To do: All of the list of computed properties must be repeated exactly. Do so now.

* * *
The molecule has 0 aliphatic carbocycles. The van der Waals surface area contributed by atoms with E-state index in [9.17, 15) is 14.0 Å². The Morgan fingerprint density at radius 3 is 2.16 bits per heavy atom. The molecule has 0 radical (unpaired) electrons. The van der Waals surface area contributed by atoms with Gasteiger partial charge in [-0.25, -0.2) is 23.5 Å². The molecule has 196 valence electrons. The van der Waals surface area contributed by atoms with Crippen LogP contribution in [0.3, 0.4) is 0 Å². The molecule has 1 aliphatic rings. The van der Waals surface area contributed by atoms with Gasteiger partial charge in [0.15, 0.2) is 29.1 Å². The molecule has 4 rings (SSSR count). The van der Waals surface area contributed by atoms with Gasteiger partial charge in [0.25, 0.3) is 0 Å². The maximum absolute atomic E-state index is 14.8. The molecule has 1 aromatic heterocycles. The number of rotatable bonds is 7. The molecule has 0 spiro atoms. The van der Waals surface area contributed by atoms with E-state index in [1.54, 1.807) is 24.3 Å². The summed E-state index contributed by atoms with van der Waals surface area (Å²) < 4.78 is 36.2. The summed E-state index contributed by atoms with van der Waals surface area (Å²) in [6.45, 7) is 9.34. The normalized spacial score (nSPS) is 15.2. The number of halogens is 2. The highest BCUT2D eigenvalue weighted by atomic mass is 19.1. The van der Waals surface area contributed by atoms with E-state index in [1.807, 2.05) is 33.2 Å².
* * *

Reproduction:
The molecule has 0 aliphatic carbocycles. The van der Waals surface area contributed by atoms with E-state index in [9.17, 15) is 14.0 Å². The Morgan fingerprint density at radius 3 is 2.16 bits per heavy atom. The molecule has 0 radical (unpaired) electrons. The van der Waals surface area contributed by atoms with Gasteiger partial charge in [-0.25, -0.2) is 23.5 Å². The molecule has 196 valence electrons. The van der Waals surface area contributed by atoms with Crippen LogP contribution in [0.3, 0.4) is 0 Å². The molecule has 1 aliphatic rings. The van der Waals surface area contributed by atoms with Gasteiger partial charge in [0.15, 0.2) is 29.1 Å². The molecule has 4 rings (SSSR count). The van der Waals surface area contributed by atoms with Gasteiger partial charge in [0.25, 0.3) is 0 Å². The maximum absolute atomic E-state index is 14.8. The molecule has 1 aromatic heterocycles. The number of rotatable bonds is 7. The molecule has 0 spiro atoms. The van der Waals surface area contributed by atoms with E-state index in [1.54, 1.807) is 24.3 Å². The summed E-state index contributed by atoms with van der Waals surface area (Å²) < 4.78 is 36.2. The summed E-state index contributed by atoms with van der Waals surface area (Å²) in [6.45, 7) is 9.34. The normalized spacial score (nSPS) is 15.2. The number of halogens is 2. The highest BCUT2D eigenvalue weighted by atomic mass is 19.1. The van der Waals surface area contributed by atoms with E-state index in [1.807, 2.05) is 33.2 Å².